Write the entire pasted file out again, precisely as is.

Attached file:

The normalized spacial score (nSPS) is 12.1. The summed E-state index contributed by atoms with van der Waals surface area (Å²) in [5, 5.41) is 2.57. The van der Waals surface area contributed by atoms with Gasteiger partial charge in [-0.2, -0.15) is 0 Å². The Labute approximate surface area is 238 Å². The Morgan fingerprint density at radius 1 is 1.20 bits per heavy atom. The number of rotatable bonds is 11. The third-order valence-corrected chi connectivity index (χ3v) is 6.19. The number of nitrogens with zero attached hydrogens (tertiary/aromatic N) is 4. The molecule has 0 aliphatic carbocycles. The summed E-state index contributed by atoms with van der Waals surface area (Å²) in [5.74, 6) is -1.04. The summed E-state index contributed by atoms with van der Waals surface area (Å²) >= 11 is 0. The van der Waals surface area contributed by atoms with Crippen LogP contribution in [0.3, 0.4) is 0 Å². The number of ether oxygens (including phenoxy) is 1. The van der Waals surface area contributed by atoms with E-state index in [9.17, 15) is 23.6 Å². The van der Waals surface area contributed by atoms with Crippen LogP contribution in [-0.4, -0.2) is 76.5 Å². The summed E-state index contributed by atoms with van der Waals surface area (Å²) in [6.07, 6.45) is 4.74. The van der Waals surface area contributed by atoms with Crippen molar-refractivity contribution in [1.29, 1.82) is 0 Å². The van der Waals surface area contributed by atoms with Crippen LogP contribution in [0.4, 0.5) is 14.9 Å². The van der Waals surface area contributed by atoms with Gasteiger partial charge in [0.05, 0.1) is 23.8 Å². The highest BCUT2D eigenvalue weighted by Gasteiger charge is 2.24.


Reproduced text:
The normalized spacial score (nSPS) is 12.1. The summed E-state index contributed by atoms with van der Waals surface area (Å²) in [5, 5.41) is 2.57. The van der Waals surface area contributed by atoms with Gasteiger partial charge in [-0.2, -0.15) is 0 Å². The Labute approximate surface area is 238 Å². The Morgan fingerprint density at radius 1 is 1.20 bits per heavy atom. The number of rotatable bonds is 11. The third-order valence-corrected chi connectivity index (χ3v) is 6.19. The number of nitrogens with zero attached hydrogens (tertiary/aromatic N) is 4. The molecule has 0 aliphatic carbocycles. The summed E-state index contributed by atoms with van der Waals surface area (Å²) in [5.74, 6) is -1.04. The summed E-state index contributed by atoms with van der Waals surface area (Å²) >= 11 is 0. The van der Waals surface area contributed by atoms with Crippen LogP contribution in [0.3, 0.4) is 0 Å². The number of ether oxygens (including phenoxy) is 1. The van der Waals surface area contributed by atoms with E-state index in [9.17, 15) is 23.6 Å². The van der Waals surface area contributed by atoms with Crippen LogP contribution in [-0.4, -0.2) is 76.5 Å². The summed E-state index contributed by atoms with van der Waals surface area (Å²) in [6.07, 6.45) is 4.74. The van der Waals surface area contributed by atoms with Crippen molar-refractivity contribution in [1.29, 1.82) is 0 Å². The van der Waals surface area contributed by atoms with Crippen LogP contribution in [0.4, 0.5) is 14.9 Å². The van der Waals surface area contributed by atoms with Gasteiger partial charge in [0.05, 0.1) is 23.8 Å². The highest BCUT2D eigenvalue weighted by Gasteiger charge is 2.24.